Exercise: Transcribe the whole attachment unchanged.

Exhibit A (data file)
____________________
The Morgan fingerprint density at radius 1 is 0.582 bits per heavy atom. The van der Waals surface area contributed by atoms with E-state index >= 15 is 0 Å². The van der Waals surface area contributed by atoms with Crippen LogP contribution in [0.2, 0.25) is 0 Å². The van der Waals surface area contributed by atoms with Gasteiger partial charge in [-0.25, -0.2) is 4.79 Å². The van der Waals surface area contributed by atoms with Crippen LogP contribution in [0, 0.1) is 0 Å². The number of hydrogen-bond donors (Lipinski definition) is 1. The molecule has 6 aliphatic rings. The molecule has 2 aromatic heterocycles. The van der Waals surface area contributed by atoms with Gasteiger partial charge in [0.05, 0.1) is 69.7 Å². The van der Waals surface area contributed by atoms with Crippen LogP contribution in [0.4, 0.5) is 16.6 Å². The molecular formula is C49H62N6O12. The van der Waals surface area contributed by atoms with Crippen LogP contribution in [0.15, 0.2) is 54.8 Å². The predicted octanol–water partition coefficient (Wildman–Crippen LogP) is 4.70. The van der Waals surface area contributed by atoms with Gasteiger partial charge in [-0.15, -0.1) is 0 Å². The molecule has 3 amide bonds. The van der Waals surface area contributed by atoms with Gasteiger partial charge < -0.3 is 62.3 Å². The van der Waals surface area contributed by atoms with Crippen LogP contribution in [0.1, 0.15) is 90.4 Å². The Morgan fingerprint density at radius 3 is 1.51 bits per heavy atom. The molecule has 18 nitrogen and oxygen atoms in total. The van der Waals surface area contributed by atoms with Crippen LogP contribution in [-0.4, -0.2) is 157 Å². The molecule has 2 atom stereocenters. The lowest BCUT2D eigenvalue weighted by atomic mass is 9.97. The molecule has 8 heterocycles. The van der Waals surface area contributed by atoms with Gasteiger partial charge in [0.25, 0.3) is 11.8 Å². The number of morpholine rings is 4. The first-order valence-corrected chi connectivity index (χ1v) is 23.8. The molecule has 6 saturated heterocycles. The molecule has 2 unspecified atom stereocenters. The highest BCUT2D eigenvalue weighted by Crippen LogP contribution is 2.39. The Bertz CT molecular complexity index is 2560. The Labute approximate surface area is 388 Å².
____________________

The Morgan fingerprint density at radius 1 is 0.582 bits per heavy atom. The van der Waals surface area contributed by atoms with E-state index >= 15 is 0 Å². The van der Waals surface area contributed by atoms with Crippen LogP contribution in [0.2, 0.25) is 0 Å². The van der Waals surface area contributed by atoms with Gasteiger partial charge in [-0.25, -0.2) is 4.79 Å². The van der Waals surface area contributed by atoms with Crippen LogP contribution in [0, 0.1) is 0 Å². The number of hydrogen-bond donors (Lipinski definition) is 1. The molecule has 6 aliphatic rings. The molecule has 2 aromatic heterocycles. The van der Waals surface area contributed by atoms with Gasteiger partial charge in [0.05, 0.1) is 69.7 Å². The van der Waals surface area contributed by atoms with Crippen LogP contribution in [0.4, 0.5) is 16.6 Å². The molecular formula is C49H62N6O12. The van der Waals surface area contributed by atoms with Crippen LogP contribution in [0.15, 0.2) is 54.8 Å². The predicted octanol–water partition coefficient (Wildman–Crippen LogP) is 4.70. The van der Waals surface area contributed by atoms with Gasteiger partial charge in [-0.15, -0.1) is 0 Å². The molecule has 3 amide bonds. The van der Waals surface area contributed by atoms with Gasteiger partial charge < -0.3 is 62.3 Å². The van der Waals surface area contributed by atoms with Crippen LogP contribution in [0.1, 0.15) is 90.4 Å². The Morgan fingerprint density at radius 3 is 1.51 bits per heavy atom. The molecule has 18 nitrogen and oxygen atoms in total. The van der Waals surface area contributed by atoms with Crippen LogP contribution in [-0.4, -0.2) is 157 Å². The molecule has 2 atom stereocenters. The lowest BCUT2D eigenvalue weighted by atomic mass is 9.97. The molecule has 8 heterocycles. The van der Waals surface area contributed by atoms with Gasteiger partial charge in [0.25, 0.3) is 11.8 Å². The number of morpholine rings is 4. The first-order valence-corrected chi connectivity index (χ1v) is 23.8. The molecule has 6 saturated heterocycles. The molecule has 2 unspecified atom stereocenters. The highest BCUT2D eigenvalue weighted by Crippen LogP contribution is 2.39. The Bertz CT molecular complexity index is 2560. The Labute approximate surface area is 388 Å².